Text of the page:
Posted: Mar 08, 2012 11:19 am
by VazScep
mizvekov wrote:Yeah, but boost::lambda is pretty overkill for that, it's meant to provide lambda function support to c++98 compilers, and it is pretty hackish at that. No wonder it did not get accepted into c++11, and we got instead a proper lambda support which allows you to write their body just like any other function.
For partial function application, you could use boost::bind, which has been accepted into the standard as std::bind.
The syntax looks something like:
Code: Select all
        int b = 10;
        auto foo = [b](int a) -> int { return a + b; };
        auto bar = std::bind(foo, 1);
        std::cout << foo(2) << ' ' << bar() << std::endl;

This will print "12 11".
Oohh...this is new.

So here's the question: suppose b is a pointer to a dynamically allocated object, and this code appears in a function where the lambda foo is returned. How does the memory management work out? Are there useful smart pointers to deal with it?

By the way, do you have any recommended literature for Haskell beyond the beginner books?
I think the latter chapters in "School of Expression" are worth a read, especially the stuff on reactive programming. Other than that, there's Haskellwiki, which has articles on more advanced stuff like monad transformers and arrows. After that, I guess it's just research papers. When I was getting interested in Software Transactional Memory back in 2006, I was having to read Peyton-Jones' (very nicely-written) research papers.

I was using scheme actually, and perhaps only a subset of it.
At the time it felt pretty limiting, because it is hard to express state changes. I didn't learn anything about monads until much later.
Does it not have variable assignment and update and globals?

I've never used Scheme. Common Lisp on the other hand allows for the nastiest side-effects you can imagine. The components of any cons-cell can be mutated, so you can be handed a list, make a destructive modification on it, and find that you've radically altered data structures all over the place which happened to share parts of the original list. And this is before we getting into rebinding function symbols on the fly or making changes to the dispatch mechanism of functions. :ill:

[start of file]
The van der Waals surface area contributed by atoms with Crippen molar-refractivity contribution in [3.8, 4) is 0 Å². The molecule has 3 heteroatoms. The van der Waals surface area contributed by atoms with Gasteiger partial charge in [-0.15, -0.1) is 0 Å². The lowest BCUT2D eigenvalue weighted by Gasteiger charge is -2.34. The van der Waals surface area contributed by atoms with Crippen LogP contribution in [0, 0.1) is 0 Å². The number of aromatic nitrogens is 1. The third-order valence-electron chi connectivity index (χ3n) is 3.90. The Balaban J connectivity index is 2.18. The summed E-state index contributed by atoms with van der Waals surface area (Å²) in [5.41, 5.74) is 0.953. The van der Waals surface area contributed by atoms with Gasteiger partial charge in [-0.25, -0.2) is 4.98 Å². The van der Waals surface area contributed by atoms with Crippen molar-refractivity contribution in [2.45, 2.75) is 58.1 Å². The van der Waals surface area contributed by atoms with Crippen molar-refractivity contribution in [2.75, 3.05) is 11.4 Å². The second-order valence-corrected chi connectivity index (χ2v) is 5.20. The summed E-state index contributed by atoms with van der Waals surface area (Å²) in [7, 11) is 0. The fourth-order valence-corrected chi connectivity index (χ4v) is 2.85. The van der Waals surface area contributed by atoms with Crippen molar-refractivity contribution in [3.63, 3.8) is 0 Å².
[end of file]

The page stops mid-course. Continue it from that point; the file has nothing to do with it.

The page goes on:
Though I'm a little sceptical about using monads or any combinator language in an untyped language. The first serious combinator languages that I'm aware of came from ML, and one of the main guys in the ML community back then stressed that "tactic" combinators were only possible when you had a type system for higher-order functions. Often, when I'm working with monads and monad transformers, I'm not really thinking about code or thinking about what a function does. It's too abstract for me by that point. I get by just thinking entirely at the level of types. And I really don't want my frequent mistakes to show up as runtime exceptions. Given the heavy dosage of lambdas involved, I expect most of those exceptions to be thrown from closures a good distance away from the original error.